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Qatar Deal Leaves EFG Hermes In Limbo
Without the regulator's blessing, EFG has little option but to cut costs aggressively, writes Una Galani.
April 10, 2013 2:59 by Reuters
By Una Galani, Reuters
EFG Hermes is in a strategic limbo. The Middle East‘s top investment bank was to spin off part of its assets in a merger with Qatar‘s QInvest. The Egyptian regulator, though, appears reluctant to make a decision until accusations of corruption against the bank’s co-CEOs are resolved. With bankers betting the deal has been sunk by politics, EFG must now focus on closing the discount to the sum of its parts on its own.
The QInvest-EFG deal was driven by a desire to salvage as much value as possible from the bank following the uprising that precipitated the end of the Mubarak autocracy two years ago. The ties between EFG’s executives and the old regime have weighed heavily on the bank since. Its shares slumped 62 percent – almost three times the decline of the local index. Analysts estimate that EFG now trades at a discount of between 20 and 30 percent to the sum of its parts.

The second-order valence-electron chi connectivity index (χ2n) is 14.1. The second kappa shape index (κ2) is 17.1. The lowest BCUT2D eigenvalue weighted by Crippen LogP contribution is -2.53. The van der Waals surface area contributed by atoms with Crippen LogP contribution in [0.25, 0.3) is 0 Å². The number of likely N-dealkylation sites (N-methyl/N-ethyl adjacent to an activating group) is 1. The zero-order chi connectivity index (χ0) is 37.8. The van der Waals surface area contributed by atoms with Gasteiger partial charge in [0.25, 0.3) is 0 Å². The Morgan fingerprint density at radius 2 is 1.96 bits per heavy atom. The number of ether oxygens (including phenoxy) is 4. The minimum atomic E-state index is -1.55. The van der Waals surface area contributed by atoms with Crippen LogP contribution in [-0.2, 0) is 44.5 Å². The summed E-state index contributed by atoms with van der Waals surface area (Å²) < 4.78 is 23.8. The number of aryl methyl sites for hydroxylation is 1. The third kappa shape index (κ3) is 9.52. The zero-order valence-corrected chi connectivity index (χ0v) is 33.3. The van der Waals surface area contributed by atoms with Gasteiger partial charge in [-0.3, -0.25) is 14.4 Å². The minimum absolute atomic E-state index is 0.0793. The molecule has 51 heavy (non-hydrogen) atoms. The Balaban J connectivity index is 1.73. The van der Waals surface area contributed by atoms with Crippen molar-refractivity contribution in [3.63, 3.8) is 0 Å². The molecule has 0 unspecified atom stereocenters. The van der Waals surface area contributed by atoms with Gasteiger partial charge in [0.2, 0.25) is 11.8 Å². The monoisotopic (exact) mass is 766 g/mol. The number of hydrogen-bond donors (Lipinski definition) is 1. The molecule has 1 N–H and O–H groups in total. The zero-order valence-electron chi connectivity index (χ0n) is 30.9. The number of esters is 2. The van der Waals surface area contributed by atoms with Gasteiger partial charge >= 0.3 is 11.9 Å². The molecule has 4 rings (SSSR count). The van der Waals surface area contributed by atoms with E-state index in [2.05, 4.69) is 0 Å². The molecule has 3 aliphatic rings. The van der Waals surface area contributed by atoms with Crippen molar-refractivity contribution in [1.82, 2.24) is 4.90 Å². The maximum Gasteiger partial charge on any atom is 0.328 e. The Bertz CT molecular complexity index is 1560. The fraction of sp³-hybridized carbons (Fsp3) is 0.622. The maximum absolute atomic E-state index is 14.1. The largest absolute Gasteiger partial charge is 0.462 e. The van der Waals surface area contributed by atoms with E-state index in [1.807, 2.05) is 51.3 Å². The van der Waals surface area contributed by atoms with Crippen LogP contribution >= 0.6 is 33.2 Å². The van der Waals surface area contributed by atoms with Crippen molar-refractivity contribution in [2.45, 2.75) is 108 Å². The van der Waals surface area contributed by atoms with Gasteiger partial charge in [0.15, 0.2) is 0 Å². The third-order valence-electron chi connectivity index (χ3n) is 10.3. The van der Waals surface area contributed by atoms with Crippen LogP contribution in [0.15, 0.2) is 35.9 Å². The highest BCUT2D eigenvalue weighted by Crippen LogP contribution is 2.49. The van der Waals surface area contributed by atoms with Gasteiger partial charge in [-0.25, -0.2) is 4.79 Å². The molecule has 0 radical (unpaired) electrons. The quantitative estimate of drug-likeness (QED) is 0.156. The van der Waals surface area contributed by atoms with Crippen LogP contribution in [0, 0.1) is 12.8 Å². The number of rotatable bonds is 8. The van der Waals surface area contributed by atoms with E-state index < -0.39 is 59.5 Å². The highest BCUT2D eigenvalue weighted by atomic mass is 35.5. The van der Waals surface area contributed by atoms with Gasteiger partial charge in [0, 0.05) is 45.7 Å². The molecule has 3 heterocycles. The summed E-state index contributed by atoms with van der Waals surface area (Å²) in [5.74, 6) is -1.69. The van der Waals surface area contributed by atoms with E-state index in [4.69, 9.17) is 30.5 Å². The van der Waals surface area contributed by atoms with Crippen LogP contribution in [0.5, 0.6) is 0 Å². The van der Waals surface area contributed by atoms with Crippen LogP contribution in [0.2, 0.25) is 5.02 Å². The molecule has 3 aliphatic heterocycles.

The bulk of EFG’s value is split between two disparate divisions. Its majority stake in commercial bank Credit Libanais, acquired in 2010, contributes roughly 62 percent of the group’s revenue. The investment bank brings in the remaining 38 percent. There are limited synergies between the two branches, but Credit Libanais’ stable business kept EFG profitable until the last quarter, when the Egyptian lender recorded a net loss. EFG also has a private equity unit and a minority stake in local real estate developer SODIC.
A breakup and sale of those assets would make sense if QInvest’s bid to buy the investment banking assets got a green light from the authorities. EFG did not exercise its option to buy a further 25 percent of Credit Libanais last year. Now, off loading a Lebanese bank at an attractive valuation may be hard, given the renewed political crisis in Beirut.
Without the regulator’s blessing, EFG has little option but to cut costs aggressively. The firm is well capitalised, with a debt-free balance sheet. The problem is that it will take time before the business outlook improves in Egypt. EFG has already cut its operating expenses 20 percent since the uprising. Keeping its independence will be a challenge.